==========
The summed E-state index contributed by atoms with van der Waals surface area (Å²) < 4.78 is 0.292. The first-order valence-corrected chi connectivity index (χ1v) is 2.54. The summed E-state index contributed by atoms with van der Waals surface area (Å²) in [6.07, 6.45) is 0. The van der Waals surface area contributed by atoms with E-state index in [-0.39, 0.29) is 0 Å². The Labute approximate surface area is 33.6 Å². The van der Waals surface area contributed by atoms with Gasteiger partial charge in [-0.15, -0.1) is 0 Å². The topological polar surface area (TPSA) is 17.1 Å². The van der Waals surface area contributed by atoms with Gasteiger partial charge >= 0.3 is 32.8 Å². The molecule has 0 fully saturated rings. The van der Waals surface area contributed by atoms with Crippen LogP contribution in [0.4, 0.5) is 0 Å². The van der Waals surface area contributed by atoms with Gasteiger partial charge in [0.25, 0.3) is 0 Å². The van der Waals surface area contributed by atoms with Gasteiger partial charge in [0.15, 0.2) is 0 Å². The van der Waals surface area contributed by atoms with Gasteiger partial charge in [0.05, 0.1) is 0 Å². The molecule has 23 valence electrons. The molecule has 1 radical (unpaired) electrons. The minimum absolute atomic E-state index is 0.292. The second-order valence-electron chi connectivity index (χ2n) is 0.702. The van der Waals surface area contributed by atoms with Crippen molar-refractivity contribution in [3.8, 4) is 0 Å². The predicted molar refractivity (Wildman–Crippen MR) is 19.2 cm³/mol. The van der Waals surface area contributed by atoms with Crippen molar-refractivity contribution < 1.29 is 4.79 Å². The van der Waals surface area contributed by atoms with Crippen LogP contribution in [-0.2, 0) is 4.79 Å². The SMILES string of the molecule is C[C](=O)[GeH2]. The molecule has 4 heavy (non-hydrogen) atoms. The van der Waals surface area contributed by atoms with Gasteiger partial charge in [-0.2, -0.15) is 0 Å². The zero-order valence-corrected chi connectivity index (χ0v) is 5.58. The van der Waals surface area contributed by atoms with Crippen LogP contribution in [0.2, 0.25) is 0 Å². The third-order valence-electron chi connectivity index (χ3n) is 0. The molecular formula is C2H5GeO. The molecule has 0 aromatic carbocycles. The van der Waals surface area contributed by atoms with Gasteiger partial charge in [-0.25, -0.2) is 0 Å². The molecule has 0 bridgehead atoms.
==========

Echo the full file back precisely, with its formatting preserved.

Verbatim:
The summed E-state index contributed by atoms with van der Waals surface area (Å²) < 4.78 is 0.292. The first-order valence-corrected chi connectivity index (χ1v) is 2.54. The summed E-state index contributed by atoms with van der Waals surface area (Å²) in [6.07, 6.45) is 0. The van der Waals surface area contributed by atoms with E-state index in [-0.39, 0.29) is 0 Å². The Labute approximate surface area is 33.6 Å². The van der Waals surface area contributed by atoms with Gasteiger partial charge in [-0.15, -0.1) is 0 Å². The topological polar surface area (TPSA) is 17.1 Å². The van der Waals surface area contributed by atoms with Gasteiger partial charge >= 0.3 is 32.8 Å². The molecule has 0 fully saturated rings. The van der Waals surface area contributed by atoms with Crippen LogP contribution in [0.4, 0.5) is 0 Å². The van der Waals surface area contributed by atoms with Gasteiger partial charge in [0.25, 0.3) is 0 Å². The van der Waals surface area contributed by atoms with Gasteiger partial charge in [0.15, 0.2) is 0 Å². The van der Waals surface area contributed by atoms with Gasteiger partial charge in [0.05, 0.1) is 0 Å². The molecule has 23 valence electrons. The molecule has 1 radical (unpaired) electrons. The minimum absolute atomic E-state index is 0.292. The second-order valence-electron chi connectivity index (χ2n) is 0.702. The van der Waals surface area contributed by atoms with Crippen molar-refractivity contribution in [3.8, 4) is 0 Å². The predicted molar refractivity (Wildman–Crippen MR) is 19.2 cm³/mol. The van der Waals surface area contributed by atoms with Crippen molar-refractivity contribution < 1.29 is 4.79 Å². The van der Waals surface area contributed by atoms with Crippen LogP contribution in [-0.2, 0) is 4.79 Å². The SMILES string of the molecule is C[C](=O)[GeH2]. The molecule has 4 heavy (non-hydrogen) atoms. The van der Waals surface area contributed by atoms with Gasteiger partial charge in [-0.2, -0.15) is 0 Å². The zero-order valence-corrected chi connectivity index (χ0v) is 5.58. The van der Waals surface area contributed by atoms with Crippen LogP contribution in [0.2, 0.25) is 0 Å². The third-order valence-electron chi connectivity index (χ3n) is 0. The molecular formula is C2H5GeO. The molecule has 0 aromatic carbocycles. The van der Waals surface area contributed by atoms with Gasteiger partial charge in [-0.25, -0.2) is 0 Å². The molecule has 0 bridgehead atoms.